ust a few weeks ago, International CES wrapped up in Las Vegas. This conference is one of the largest technology-focused conferences in the world and often sets the tone for consumer products. However, it sometimes doesn't capture other trends like 3D printing, especially in medicine or other fields. We wanted to highlight two accomplishments: one involving a 3D printed model of a brain tumor, and the other involving a 3D printed drone. These examples are sure to get you excited about the printing world!
taken from: GigaOM
3D Printing a Brain Tumor
In summer 2013, a woman named Pamela Scott started experiencing severe headaches, Mashable reported. Soon after she was diagnosed with a brain tumor near her left eye that many neurosurgeons claimed was too dangerous to be operated on. Her husband Michael was not satisfied with those results and asked for copies of these scans.
He then worked with these 2D image files to turn them into a 3D model of her skull. How did he do this? By using a tool called "InVesalius — open-source software from Brazil that uses DICOM, MRI and CT files to visualize medical images — as well as another imaging software 3D Slicer." After sending off these scans to doctors, the University of Pittsburgh came up with a minimally invasive plan that would remove 95% of the tumor.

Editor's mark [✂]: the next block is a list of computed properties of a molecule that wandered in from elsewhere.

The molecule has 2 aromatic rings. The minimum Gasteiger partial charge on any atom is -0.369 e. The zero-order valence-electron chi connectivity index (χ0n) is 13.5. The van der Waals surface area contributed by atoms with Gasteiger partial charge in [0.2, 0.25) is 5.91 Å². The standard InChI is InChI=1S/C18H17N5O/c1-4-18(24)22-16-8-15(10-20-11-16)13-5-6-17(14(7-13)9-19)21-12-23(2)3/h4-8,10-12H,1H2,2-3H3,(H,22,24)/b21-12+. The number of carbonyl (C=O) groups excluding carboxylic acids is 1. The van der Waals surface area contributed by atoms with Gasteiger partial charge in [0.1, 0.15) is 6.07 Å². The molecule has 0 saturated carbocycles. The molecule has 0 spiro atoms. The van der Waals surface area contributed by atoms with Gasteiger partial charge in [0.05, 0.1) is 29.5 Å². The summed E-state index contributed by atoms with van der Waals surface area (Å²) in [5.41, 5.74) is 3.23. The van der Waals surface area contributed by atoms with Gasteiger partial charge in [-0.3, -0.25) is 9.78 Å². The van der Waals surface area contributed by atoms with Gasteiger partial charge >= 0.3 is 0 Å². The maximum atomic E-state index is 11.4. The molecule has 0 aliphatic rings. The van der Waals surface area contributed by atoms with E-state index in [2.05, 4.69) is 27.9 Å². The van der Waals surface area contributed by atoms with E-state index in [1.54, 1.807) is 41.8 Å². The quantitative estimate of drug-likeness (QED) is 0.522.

The operation was successful, and the doctors now say that there is very slim chance the remaining 5% of the tumor will grow larger.
taken from: Mashable
A 3D Printed Drone Goes Skyward
In 2014, drones were all the rage, whether it was Amazon's plan to deliver packages using these devices, consumer use to take 360 degree photos and videos, or a decidedly more political conversation around intelligence gathering tactics. But 2015 brought another new drone: the 3D printed version.
"Voxel8 is a small high-tech materials firm in Summerville, Massachusetts, that has built what it believes is the world’s first 3D electronics printer. Previous electronics printing efforts have involved retrofitting existing 3D printers or printing out circuit boards using inkjet printers and a lot of elbow grease," explained Mashable.
This has allowed them to 3D print circuitry and other components necessary to make a fully-functioning electronic device, like this this drone. Though the price tag of the printer is currently $8,999, eventually they could be made available to consumers, making that smartphones, wearables or other devices might be a click away. In the meantime, it could influence manfacturing at the industry level.
taken from: Mashable
Given all of these latest advances in 3D printing, what else would you like to see? Feel free to share your own suggestions in the comments section below or live your thoughts on these other advancements.